• Overnight train ride north to Quy Nhon Beach where we spend just a day before hopping on another night train and heading farther north to Danag and Hoi An
Things to be thankful for:
- My bug bites are no longer itching
- Making it safely into yet another country on my list.  Just one more border crossing left into a new country for me before returning home

Friday, April 8, 2011

Don't let the bed bugs bite!

There is actually a bug that has two tubes to pierce it's prey with.  One is for eating and the other injects an anti-coagulant (preventing blood from clotting) and an anesthetic (preventing the prey from feeling the bug feed). Nature is amazing...until you are the prey.

These bugs are cimicidae, more commonly called bed bugs.  After hearing reports of recent outbreaks in the States I was well aware of the risks in Southeast Asia, in fact, it was one of my fears.  There's nothing worse then when a fear becomes a reality.

In Luang Prabang, Laos we stayed at a guesthouse with a large group of people we had met on our boat ride down the Mekong.  Of the nine of us there, I was the only one that seemed to have problems.  Mom slept in a bed next to me and only received three bites.  I served as breakfast, lunch and dinner for four nights in a row (our entire stay in the city) before showing symptoms. Now I am absolutely covered from head to toe - which gives me the scary appearance of someone that is walking around with chicken pox.  (Of course it doesn't help that I also have a constant scowl and glazed over eyes as I try to ignore the itching sensation.)  On one arm alone I have about 50 spots that range from eraser size to the size of a dime.

Three days after we left Luang Prabang, and after a stopover in Siem Reap, we arrived in Phonm Penh and had to leave our hotel at 11pm (only three hours after checking in) because I noticed them again.  At least this time we recognized the problem before spending the night.  We have now washed all of our clothes, sprayed our backpacks with bug killer and visually checked every nook and cranny to make sure none of the horrible little creatures are in our things.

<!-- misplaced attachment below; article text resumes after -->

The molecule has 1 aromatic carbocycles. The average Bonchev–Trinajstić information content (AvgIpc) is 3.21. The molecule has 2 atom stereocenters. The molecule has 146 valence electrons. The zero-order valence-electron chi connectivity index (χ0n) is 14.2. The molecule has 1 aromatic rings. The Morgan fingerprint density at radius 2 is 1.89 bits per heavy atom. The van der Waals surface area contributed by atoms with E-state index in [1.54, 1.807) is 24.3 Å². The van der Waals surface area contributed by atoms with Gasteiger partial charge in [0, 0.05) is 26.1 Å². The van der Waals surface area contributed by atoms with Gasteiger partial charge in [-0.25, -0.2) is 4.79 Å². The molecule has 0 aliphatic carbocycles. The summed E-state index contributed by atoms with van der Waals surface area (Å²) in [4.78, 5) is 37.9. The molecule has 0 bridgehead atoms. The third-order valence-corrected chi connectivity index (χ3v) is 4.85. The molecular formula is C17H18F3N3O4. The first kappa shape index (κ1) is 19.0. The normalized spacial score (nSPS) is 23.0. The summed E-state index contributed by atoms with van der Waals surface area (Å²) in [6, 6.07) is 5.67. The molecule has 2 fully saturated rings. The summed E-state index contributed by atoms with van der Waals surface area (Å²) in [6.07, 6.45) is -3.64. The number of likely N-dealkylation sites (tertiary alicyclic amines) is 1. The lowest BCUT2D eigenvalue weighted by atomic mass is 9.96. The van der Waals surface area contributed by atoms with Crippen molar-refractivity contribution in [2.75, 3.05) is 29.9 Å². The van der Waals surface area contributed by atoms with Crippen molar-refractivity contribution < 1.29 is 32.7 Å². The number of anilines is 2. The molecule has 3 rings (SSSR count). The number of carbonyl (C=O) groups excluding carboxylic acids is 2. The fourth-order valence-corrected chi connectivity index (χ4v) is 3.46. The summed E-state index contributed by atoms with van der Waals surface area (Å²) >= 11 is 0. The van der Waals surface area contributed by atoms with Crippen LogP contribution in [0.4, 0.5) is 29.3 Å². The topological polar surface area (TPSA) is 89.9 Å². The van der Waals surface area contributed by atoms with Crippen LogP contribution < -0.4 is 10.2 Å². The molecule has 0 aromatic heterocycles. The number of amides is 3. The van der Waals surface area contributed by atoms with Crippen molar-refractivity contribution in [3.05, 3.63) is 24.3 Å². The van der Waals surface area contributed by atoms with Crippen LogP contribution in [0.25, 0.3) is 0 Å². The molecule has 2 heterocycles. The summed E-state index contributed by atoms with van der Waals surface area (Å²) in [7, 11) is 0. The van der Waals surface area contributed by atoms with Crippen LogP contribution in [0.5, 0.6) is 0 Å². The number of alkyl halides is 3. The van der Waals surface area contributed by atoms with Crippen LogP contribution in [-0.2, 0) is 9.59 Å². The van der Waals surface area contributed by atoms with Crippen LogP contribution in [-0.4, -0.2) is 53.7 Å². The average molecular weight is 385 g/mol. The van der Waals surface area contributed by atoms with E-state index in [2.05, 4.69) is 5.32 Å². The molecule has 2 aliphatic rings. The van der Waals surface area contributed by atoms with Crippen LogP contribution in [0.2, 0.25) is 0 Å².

Today after spending a day making futile attempts not to scratch, wrapping my wounds in a cool towel, rubbing on hydrocortisone cream until I'm white, and taking antihistamines I feel like I might see the light at the end of the tunnel.  Fortunately, we are in a place where it's easy to do that without the fear of more bedbugs.

Despite this setback, there have been some amazing highlights since my last post (and I've posted more pictures for your enjoyment from Chiang Mai and Laos here or visit my Photo Albums):
  • A river cruise down the Mekong River from Thailand into Laos.  We met some fun people and tried to make the best of the slow boat that could seat 80 but held 95 people.  It was a bit crowded but definitely a fun part of the trip.
  • Luang Prabang, a fun little French town in Laos.  We checked out a beautiful waterfall nearby and saw a cultural performance/dance.
  • Siem Reap and the Angkor Wat/Angkor Thom ruins.  Absolutely incredible.  We hired a tuk tuk driver to take us around for the day and although the ruins started to look similar it didn't detract from the impressive structures.
  • A 7 hour bus ride into Phnom Penh it's fun to get a taste of the local culture.  One of the places we stopped sold spiders and crickets to eat.  A nice couple in front of us decided to partake.  Mom and I did not.
The next few days I'm hoping to see a break in my condition so that I can see the sites in Phnom Penh before we head to Ho Chi Minh City, Vietnam.  For now, good night!  Don't let the bed bugs bite.

Thursday, April 7, 2011

Photos: Chiang Mai and Laos

I've compiled the photos from the last part of my trip in Thailand, the slow boat ride down the Mekong into Luang Prabang, Laos, and our time in Laos. (Click on the album below to see it in full screen mode)

Chiang Mai, Thailand

Slow Boat ride down the Mekong and Luang Prabang, Laos